In vSphere, Virtual Volumes supports NVMe over Fibre Channel and NVMe over TCP protocols.

When you use this protocol, after you register the storage provider (VASA), the system automatically completes the underlying setup. You only create the datastore. The virtual protocol endpoints and connections are handled by the storage provider.
Note: Starting with vSphere 8.0 U2, third-party MPPs support NVMe with Virtual Volumes. For more information about MPPs, see Multipathing Concepts and Acronyms.

Be familiar with the following concepts specific to the configuration of NVMe with Virtual Volumes.

The graphic demonstrates how components, such as VASA provider and vPEs, interact.

Virtual Volume Namespace

Generally, a namespace can be considered an NVMe equivalent of a LUN. Each type of virtual volume, such as data, configuration, or swap virtual volume, creates a namespace with a 1:1 virtual volume to namespace ratio. The namespace limits depend on the array vendor.

Asymmetrical Namespace Access (ANA) Group

With SCSI or NFS Virtual Volumes implementation, the storage container logically groups the virtual volume objects. With NVMe, grouping of the virtual volumes depends on the array. Generally, at the array, the virtual volumes namespaces are grouped into an ANA group. The array determines the number of ANA groups, each having a unique ANAGRPID within the NVM subsystem. Virtual volume namespaces are allocated and active only on BIND request to the VASA provider. The BIND request also adds the namespace to the ANA group. A namespace remains allocated and active until the last host unbinds the virtual volume.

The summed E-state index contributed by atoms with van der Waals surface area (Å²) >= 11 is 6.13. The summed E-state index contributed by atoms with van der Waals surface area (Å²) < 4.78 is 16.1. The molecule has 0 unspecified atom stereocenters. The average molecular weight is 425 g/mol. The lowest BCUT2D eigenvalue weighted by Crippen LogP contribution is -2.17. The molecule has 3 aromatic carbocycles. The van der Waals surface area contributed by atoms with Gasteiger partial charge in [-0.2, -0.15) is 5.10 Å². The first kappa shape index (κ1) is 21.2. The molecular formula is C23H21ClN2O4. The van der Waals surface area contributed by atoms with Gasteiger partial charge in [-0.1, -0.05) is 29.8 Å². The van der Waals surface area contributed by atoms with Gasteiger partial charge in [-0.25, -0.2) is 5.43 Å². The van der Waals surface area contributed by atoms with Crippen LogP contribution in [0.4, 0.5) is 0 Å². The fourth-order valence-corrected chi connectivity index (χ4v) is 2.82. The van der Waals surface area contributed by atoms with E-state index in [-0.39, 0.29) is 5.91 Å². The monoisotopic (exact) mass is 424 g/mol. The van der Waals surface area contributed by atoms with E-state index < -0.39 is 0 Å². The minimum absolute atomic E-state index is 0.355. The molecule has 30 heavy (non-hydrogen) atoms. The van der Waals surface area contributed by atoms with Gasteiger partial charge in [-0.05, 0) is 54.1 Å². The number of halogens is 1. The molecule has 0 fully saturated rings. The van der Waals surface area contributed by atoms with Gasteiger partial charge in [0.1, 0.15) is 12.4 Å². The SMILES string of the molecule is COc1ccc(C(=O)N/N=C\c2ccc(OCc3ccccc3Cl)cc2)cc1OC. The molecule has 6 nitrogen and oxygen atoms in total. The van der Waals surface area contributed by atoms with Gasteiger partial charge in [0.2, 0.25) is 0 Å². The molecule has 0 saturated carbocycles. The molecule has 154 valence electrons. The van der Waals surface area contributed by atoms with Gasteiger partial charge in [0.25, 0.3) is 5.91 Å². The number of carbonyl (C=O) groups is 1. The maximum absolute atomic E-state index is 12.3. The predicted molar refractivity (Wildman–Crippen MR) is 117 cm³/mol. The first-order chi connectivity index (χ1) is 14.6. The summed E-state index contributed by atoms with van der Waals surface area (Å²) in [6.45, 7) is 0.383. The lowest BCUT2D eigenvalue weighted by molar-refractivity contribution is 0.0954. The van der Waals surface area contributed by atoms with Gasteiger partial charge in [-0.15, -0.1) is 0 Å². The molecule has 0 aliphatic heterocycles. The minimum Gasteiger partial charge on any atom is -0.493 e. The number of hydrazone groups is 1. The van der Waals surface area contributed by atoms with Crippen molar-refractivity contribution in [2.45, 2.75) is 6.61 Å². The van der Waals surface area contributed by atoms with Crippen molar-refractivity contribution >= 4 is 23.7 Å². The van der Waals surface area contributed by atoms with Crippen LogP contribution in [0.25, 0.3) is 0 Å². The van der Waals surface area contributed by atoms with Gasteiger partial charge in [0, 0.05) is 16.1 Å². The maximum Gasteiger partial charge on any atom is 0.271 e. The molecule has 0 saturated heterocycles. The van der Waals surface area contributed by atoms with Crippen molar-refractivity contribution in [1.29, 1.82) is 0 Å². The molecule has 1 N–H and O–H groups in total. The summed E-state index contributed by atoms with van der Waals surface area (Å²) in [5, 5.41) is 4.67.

NVMe Virtual Protocol Endpoint

With SCSI or NFS protocols, protocol endpoints represent a proxy LUN or an NFS mount point. These protocol points are called static.

Unlike a static protocol point, the NVMe protocol endpoint is virtual. This protocol endpoint is a logical representation of the ANA group where the virtual volumes reside. Until a VM is powered on, the NVMe protocol point doesn’t exist. Once the VM is powered on, the NVMe protocol point is created, so that the host can access the virtual volumes in the ANA group.

For information about viewing the NVMe virtual protocol endpoints in the vSphere Client, see Review NVMe Protocol Endpoints.

Configure NVMe with Virtual Volumes

Follow these steps to configure NVMe with Virtual Volumes on your ESXi host.



  1. Register the storage provider.
    The screenshot shows the registered storage provider.
  2. Create a Virtual Volumes datastore.

    When creating the datastore, select the storage containers that support NVMe capability. For information, see Create a Virtual Volumes Datastore in vSphere Environment.

    The screenshot shows the mounted Virtual Volumes datastore.
  3. If you use NVMe over TCP, add a controller.
    See Add Controllers for NVMe over Fabrics.
    Note: You do not need to configure the controller for NVMe over Fibre Channel. After you create the datastore, the system discovers controllers.

    The screenshot shows the discovered controllers.